Targeted suppression of human IBD-associated gut microbiota commensals by phage consortia for treatment of intestinal inflammation

Sara Federici, Sharon Kredo-Russo, Rafael Valdés-Mas, Denise Kviatcovsky, Eyal Weinstock, Yulia Matiuhin, Yael Silberberg, Koji Atarashi, Munehiro Furuichi, Akihiko Oka, Bo Liu, Morine Fibelman, Iddo Nadav Weiner, Efrat Khabra, Nyssa Cullin, Noa Ben-Yishai, Dana Inbar, Hava Ben-David, Julian Nicenboim, Noga KowalsmanWolfgang Lieb, Edith Kario, Tal Cohen, Yael Friedman Geffen, Lior Zelcbuch, Ariel Cohen, Urania Rappo, Inbar Gahali-Sass, Myriam Golembo, Vered Lev, Mally Dori-Bachash, Hagit Shapiro, Claudia Moresi, Amanda Cuevas-Sierra, Gayatree Mohapatra, Lara Kern, Danping Zheng, Samuel Philip Nobs, Jotham Suez, Noa Stettner, Alon Harmelin, Naomi Zak, Sailaja Puttagunta, Merav Bassan, Kenya Honda, Harry Sokol, Corinna Bang, Andre Franke, Christoph Schramm, Nitsan Maharshak, Ryan Balfour Sartor, Rotem Sorek, Eran Elinav

Research output: Contribution to journalArticlepeer-review


Human gut commensals are increasingly suggested to impact non-communicable diseases, such as inflammatory bowel diseases (IBD), yet their targeted suppression remains a daunting unmet challenge. In four geographically distinct IBD cohorts (n = 537), we identify a clade of Klebsiella pneumoniae (Kp) strains, featuring a unique antibiotics resistance and mobilome signature, to be strongly associated with disease exacerbation and severity. Transfer of clinical IBD-associated Kp strains into colitis-prone, germ-free, and colonized mice enhances intestinal inflammation. Stepwise generation of a lytic five-phage combination, targeting sensitive and resistant IBD-associated Kp clade members through distinct mechanisms, enables effective Kp suppression in colitis-prone mice, driving an attenuated inflammation and disease severity. Proof-of-concept assessment of Kp-targeting phages in an artificial human gut and in healthy volunteers demonstrates gastric acid-dependent phage resilience, safety, and viability in the lower gut. Collectively, we demonstrate the feasibility of orally administered combination phage therapy in avoiding resistance, while effectively inhibiting non-communicable disease-contributing pathobionts.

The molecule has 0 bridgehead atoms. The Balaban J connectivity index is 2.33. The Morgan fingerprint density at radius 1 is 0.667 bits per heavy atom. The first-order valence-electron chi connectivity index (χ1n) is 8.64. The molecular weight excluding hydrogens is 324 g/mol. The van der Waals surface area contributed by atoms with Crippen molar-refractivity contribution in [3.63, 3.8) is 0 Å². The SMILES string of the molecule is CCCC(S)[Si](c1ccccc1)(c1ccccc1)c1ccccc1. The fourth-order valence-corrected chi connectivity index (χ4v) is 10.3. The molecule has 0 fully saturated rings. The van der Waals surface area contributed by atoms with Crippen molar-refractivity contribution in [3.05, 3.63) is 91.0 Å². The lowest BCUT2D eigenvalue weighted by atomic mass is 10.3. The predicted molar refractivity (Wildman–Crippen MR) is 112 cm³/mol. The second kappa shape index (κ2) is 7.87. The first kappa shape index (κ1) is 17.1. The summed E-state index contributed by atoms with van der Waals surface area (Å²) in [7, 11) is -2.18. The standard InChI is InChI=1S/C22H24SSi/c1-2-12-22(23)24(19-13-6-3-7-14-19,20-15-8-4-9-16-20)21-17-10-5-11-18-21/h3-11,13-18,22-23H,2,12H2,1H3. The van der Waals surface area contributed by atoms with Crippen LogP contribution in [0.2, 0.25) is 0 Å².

Original languageEnglish (US)
Pages (from-to)2879-2898.e24
Issue number16
StatePublished - Aug 4 2022
Externally publishedYes


  • Crohn's disease
  • Klebsiella pneumoniae
  • inflammatory bowel diseases
  • microbiome
  • microbiota
  • phage therapy
  • resistome
  • ulcerative colitis

ASJC Scopus subject areas

  • General Biochemistry, Genetics and Molecular Biology


Dive into the research topics of 'Targeted suppression of human IBD-associated gut microbiota commensals by phage consortia for treatment of intestinal inflammation'. Together they form a unique fingerprint.

Cite this